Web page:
If you have not already read this Orlando Sentinel article about conflicts between NASA leadership and the Obama transition team please stop and read it right now. It’s a remarkable situation, from claims that NASA is “scripting” what employees and contractors tell the transition team to reports of a “heated” conversation between the head of the NASA transition team, Lori Garver, and NASA administrator Mike Griffin at a reception last week. (I heard separately about the Garver-Griffin discussion earlier this week, an account that matches up with what was published by the Sentinel.)
One thing is clear: while there had been some discussion about whether to keep Griffin in office for some period of time after Obama takes office (something that Sen. Bill Nelson (D-FL) had requested earlier this month, it now seems exceedingly unlikely that Griffin will be there after January 20, even if his replacement hasn’t been picked yet.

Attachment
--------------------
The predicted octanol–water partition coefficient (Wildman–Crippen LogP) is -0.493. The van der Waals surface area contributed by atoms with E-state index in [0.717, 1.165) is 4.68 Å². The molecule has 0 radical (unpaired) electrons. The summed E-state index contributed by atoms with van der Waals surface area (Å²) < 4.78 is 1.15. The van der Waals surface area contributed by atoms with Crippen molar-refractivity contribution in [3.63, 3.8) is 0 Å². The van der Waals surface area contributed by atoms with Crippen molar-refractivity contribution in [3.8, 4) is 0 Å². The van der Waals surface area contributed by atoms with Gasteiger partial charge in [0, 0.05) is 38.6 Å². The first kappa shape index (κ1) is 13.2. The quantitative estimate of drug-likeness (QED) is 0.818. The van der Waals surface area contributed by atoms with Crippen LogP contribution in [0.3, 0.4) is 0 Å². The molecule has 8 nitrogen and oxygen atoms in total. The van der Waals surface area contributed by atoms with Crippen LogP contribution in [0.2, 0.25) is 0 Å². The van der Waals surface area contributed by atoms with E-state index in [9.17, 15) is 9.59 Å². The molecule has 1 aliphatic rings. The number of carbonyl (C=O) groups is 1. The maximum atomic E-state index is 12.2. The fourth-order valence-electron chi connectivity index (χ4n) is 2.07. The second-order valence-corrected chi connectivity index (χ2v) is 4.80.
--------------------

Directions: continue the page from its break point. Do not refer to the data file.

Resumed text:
This report has also been picked up in some wider political journalism circles, including a post in The Washington Independent, which brings up another danger of this situation. “It sounds like NASA may be an obvious place for Peter Orszag, Obama’s designee to head the Office of Management and Budget, to look for multi-billion dollar boondoggles to trim from the federal budget,” writes Matthew DeLong.
Update 8 pm: Griffin has released a statement in response to the Sentinel report, calling it “simply wrong”. “We are fully cooperating with transition team members,” he said, adding that he was “appalled” of reports of intimidation of people slated to speak with the team. “The transition team’s work is too important to become mired in unsupported and anonymous allegations.”
Meanwhile, Chris Shank, chief of strategic communications at NASA, tells the Washington Post that neither he nor Griffin considered last Thursday’s conversation between Griffin and Garver to be “heated”. Shank: “He [Griffin] said to me this morning, ‘I sure didn’t think that was an argument. We were having a discussion about stuff.’ ” And as John Logsdon, who was present at the event, told the Post: “No voices were raised. No blows were struck.”